Our Tragic Reality In society, we are heavily conditioned to obey even before we leave the womb. Our choices grow limited from being contained in this box that has already been predetermined for us by expectations. We don’t even have capability in the beginning of existence to speak out and say what we really want; we can only conform to the assumptions of others. Throughout our lives, we are forced to endure the ‘Cycle of Socialization’, it starts with the biases, history, and tradition that we are unconsciously, unknowingly born into. Next, we are taught on an individual level from people we love and trust that we must conform to what society deems normal. Bombarded by messages of segregation, we are told it is just our education. This cycle is so ingrained into our daily-life, it takes nine weeks of studying society just to pinpoint all of the ways our identity is shaped by outside forces. In the words of Bobbie Harro from The Cycle of Socialization, “We are innocents, falling into an already established system.” The society I want to live in doesn’t exist yet, but I am trying to search for answers to my identity, to destroy cisgender and heterosexual as the default, to teach myself that I am worthy of representation, to acknowledge that my identity does not rely on society’s comfort level, and to believe that my ability to conform has no correlation to my identity being valid.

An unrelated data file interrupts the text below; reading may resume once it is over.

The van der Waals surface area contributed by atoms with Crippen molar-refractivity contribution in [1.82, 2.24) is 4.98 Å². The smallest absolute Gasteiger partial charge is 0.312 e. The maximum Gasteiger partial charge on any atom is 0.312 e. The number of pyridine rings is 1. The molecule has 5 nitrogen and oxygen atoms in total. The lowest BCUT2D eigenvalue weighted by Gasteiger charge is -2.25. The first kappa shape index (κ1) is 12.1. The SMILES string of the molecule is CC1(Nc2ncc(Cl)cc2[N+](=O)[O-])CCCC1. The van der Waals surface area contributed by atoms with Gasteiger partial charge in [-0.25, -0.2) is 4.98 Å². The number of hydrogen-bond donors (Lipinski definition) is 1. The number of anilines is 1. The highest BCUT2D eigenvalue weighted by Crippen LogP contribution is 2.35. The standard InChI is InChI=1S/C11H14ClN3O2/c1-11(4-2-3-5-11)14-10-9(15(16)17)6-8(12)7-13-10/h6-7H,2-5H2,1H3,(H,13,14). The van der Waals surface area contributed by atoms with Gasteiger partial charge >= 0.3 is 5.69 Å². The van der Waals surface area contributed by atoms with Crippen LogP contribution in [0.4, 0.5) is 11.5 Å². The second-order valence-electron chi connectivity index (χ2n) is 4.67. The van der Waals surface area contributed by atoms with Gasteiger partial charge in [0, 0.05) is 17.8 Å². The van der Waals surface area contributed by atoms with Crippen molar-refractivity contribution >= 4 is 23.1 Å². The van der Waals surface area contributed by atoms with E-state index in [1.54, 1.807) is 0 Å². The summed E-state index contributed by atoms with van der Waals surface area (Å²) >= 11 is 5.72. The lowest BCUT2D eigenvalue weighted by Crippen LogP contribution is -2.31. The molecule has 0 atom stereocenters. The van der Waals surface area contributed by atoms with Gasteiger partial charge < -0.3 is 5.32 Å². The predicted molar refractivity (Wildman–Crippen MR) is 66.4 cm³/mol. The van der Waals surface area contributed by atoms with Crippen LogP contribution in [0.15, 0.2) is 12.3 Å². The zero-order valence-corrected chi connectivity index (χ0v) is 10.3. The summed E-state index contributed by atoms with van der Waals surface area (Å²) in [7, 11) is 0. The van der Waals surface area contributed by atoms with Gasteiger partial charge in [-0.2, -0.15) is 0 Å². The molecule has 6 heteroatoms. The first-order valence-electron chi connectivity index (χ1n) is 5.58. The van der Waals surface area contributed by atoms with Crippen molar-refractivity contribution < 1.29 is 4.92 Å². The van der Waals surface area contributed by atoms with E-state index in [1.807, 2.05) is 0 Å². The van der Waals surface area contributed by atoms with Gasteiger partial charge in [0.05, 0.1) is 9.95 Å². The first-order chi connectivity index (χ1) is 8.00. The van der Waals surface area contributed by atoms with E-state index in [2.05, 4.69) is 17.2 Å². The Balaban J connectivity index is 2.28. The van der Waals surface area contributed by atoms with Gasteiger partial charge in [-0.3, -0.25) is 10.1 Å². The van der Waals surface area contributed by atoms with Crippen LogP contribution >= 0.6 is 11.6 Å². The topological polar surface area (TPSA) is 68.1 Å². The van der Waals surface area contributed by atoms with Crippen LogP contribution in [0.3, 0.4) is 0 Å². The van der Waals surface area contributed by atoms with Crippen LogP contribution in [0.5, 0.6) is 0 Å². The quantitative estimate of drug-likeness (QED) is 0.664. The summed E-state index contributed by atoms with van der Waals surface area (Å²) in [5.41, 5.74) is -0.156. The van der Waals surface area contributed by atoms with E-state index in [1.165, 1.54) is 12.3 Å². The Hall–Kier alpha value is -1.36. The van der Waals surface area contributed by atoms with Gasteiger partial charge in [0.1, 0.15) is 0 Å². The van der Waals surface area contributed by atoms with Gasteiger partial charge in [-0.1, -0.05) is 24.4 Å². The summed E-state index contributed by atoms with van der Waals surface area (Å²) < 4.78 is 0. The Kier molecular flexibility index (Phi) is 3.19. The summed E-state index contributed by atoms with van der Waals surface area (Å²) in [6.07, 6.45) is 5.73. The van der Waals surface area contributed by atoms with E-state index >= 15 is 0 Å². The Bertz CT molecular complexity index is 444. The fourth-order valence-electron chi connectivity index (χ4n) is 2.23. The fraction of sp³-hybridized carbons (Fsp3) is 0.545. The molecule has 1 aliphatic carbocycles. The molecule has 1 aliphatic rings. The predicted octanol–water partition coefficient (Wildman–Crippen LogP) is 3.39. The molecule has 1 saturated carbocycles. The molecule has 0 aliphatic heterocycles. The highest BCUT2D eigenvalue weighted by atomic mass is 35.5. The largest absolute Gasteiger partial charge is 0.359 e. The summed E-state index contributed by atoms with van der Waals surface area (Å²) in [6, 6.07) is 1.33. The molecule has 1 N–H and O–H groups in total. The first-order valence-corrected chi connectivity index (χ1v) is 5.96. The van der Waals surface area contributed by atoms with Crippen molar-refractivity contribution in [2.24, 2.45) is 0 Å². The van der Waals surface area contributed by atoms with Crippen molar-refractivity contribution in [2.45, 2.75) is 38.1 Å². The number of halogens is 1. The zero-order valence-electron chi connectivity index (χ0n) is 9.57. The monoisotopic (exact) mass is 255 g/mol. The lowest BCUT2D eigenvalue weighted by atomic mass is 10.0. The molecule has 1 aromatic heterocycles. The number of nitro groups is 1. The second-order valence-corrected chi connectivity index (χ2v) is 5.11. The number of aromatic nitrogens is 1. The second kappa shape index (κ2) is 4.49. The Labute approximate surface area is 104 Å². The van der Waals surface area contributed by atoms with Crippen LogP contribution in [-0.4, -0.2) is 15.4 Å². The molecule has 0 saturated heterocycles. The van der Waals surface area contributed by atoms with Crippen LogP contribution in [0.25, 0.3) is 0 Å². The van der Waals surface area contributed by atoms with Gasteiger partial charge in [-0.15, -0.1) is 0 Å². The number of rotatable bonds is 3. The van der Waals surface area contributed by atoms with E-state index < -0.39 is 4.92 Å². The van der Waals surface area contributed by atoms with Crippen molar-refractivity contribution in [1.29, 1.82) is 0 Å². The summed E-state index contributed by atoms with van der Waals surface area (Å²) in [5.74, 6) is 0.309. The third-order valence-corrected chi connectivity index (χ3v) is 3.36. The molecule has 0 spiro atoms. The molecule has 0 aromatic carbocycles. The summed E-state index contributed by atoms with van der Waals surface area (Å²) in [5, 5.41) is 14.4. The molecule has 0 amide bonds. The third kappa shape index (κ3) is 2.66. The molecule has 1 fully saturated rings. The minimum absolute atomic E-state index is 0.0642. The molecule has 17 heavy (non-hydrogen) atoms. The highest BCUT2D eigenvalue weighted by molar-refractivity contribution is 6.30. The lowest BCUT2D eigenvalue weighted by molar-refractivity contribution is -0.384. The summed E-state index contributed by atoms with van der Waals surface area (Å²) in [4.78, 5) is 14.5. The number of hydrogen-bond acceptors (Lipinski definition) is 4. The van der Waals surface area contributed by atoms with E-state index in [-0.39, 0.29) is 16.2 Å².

Is it normal that I find myself scouring the internet to taste just a scrap of my history when you have a buffet because our education system deemed me the one of unimportance? The first time I heard about the Stonewall Riots, it was not from a college-educated teacher, it was briefly mentioned in a three-minute video about civil rights. In the article “It’s Time to Write LGBT History into the Textbooks,” David Carter stated, “The omission of LGBT history from the nation’s classrooms is a serious problem for a number of reasons, first and foremost of which is that a democracy requires tolerance, fairness and an informed society. This gap in history textbooks sends the message that our story is one of inferiority.” I had to learn what ‘gay’ was while hiding under the covers searching Tumblrfor a reason I felt so alone surrounded by those I considered friends. People all around me would talk about boys and wonder why I never had a crush; why I always felt so uncomfortable when the subject came up. I never knew I was different because everything I was supposed to be was all I knew, all I was taught; the possibility of something else had never been offered. If I had learned what I could be, that I could be, I would have so much more practice believing I was not insane for refusing to think that uncomfortable was my normal.